In UCB Corporate Services v Williams (2003) 1 P & CR 12 the judge found that even though the wife would have signed the charge had she known all the relevant facts and exercised her own free will she was still entitled to have the charge set aside as against her husband who had used undue influence and misrepresentation. Further the lender had failed to take reasonable steps to satisfy itself that the solicitor who witnessed the signature on the charge had given the wife of the borrower advice about the nature and effect of the transaction. Charge set aside.[9]

In Mortgage Agency Services Number Two Ltd v Chater (2003) 15 E.G. 138 a son persuaded his mother to transfer her house into joint names and take a loan subject to a mortgage. The money was for his business. However, the purpose of the loan on the application form was stated as being a "purchase". The charge was executed in the presence of a solicitor retained jointly by mother and son. It was held that there was undue influence by the son however the lender was not affected by it. The application was a joint loan and there was nothing to put the lender on enquiry as to the problem. There was nothing on the documents to suggest the true purpose of the loan and the fact that the two borrowers were mother and son was insufficient to put the lender on enquiry.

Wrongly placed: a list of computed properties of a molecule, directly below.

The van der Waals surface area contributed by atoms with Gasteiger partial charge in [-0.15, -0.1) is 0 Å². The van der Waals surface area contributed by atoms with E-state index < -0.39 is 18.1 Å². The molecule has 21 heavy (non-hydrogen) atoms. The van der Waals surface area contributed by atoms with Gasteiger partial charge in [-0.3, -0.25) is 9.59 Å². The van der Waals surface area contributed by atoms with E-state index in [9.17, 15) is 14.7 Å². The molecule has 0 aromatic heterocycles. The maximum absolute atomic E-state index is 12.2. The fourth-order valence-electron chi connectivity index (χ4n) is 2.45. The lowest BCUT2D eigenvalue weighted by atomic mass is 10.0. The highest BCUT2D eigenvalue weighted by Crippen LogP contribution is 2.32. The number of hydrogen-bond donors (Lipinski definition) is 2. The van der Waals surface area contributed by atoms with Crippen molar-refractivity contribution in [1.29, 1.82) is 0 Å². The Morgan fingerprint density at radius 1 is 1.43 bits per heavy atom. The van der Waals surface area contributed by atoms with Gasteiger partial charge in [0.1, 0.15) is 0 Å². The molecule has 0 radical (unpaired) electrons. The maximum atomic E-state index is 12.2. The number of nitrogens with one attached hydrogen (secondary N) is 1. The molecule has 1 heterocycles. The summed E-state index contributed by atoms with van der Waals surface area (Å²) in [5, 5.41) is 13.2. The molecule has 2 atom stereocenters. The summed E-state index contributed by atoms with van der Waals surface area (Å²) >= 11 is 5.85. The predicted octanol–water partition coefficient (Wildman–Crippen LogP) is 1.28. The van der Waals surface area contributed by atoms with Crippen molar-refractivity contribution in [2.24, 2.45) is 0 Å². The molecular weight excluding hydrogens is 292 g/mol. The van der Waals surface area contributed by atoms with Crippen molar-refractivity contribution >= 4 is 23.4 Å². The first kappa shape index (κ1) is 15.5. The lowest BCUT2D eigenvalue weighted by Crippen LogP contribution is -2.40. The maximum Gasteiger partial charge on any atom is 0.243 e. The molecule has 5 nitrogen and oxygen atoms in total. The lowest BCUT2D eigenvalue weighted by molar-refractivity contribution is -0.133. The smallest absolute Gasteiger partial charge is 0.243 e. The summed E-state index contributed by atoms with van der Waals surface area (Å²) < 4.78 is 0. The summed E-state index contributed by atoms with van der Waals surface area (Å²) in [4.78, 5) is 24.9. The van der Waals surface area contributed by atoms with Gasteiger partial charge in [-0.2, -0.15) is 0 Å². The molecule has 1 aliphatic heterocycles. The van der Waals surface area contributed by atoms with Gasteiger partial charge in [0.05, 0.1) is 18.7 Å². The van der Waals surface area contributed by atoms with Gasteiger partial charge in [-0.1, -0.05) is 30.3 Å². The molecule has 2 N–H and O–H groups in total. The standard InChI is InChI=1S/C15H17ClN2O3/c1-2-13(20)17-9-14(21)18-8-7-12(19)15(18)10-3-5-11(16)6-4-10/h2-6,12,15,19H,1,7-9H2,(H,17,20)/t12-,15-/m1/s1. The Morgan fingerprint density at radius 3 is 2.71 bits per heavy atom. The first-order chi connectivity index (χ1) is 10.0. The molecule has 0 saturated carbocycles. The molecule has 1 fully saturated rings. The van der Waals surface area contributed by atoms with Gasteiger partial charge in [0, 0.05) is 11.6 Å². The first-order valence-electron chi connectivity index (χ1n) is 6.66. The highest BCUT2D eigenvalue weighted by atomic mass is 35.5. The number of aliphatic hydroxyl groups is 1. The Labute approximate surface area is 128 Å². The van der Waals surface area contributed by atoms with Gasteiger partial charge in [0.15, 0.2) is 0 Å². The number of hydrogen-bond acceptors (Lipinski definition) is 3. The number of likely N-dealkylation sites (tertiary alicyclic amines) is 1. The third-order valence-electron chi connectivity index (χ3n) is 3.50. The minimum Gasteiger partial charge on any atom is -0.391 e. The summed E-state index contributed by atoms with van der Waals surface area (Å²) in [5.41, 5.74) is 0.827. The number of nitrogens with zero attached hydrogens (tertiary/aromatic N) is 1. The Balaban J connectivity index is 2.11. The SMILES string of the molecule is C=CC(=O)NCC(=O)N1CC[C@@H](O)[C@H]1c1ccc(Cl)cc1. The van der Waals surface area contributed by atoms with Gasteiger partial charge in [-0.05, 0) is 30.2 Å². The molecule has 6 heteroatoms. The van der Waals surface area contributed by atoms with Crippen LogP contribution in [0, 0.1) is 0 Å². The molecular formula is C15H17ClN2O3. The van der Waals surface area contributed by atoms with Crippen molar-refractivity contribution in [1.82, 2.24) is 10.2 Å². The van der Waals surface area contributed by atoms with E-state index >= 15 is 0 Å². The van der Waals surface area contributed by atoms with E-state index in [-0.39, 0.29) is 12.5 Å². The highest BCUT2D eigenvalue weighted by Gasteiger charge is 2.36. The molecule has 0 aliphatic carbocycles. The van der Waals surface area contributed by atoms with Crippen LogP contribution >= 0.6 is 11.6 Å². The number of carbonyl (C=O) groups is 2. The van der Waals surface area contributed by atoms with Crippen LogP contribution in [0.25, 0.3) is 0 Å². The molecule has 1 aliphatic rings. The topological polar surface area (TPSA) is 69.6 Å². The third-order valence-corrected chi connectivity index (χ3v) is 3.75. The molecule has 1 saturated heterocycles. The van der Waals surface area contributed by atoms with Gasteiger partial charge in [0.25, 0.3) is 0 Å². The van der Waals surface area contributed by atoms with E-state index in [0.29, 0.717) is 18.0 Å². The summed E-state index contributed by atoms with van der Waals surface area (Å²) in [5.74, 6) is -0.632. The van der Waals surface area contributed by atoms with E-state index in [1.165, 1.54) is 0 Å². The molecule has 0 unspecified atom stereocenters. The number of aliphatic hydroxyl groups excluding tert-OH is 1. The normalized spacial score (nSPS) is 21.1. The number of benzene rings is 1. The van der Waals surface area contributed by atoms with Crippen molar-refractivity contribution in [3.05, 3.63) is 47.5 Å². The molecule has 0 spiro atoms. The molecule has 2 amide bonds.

In Yorkshire Bank v Tinsley (2004) 2 FLR 1079 a 1988 charge and a 1991 charge in favour of the Yorkshire Bank were voidable for undue influence. In 1992 the Tinsleys' marriage began to fail and in 1994 as part of the ancillary settlement it was arranged that the marital home be sold and a flat be purchased for the wife. It was originally intended that the husband would redeem the mortgages on the home and the wife would take the flat mortgage free. However, the Yorkshire Bank insisted on having security over the flat. The wife signed a new all monies charge in the bank's favour over the flat (the 1994 charge) ostensibly following advice from an independent solicitor. In October 1997 the bank took possession proceedings against the flat. One of the main issues was whether if the 1988 and 1991 charges were voidable for undue influence that could taint the otherwise unimpeachable 1994 charge. The Court of Appeal, reversing the trial judge held that the 1994 charge could be so tainted. The situation would have been different if a different lender had provided the 1994 mortgage.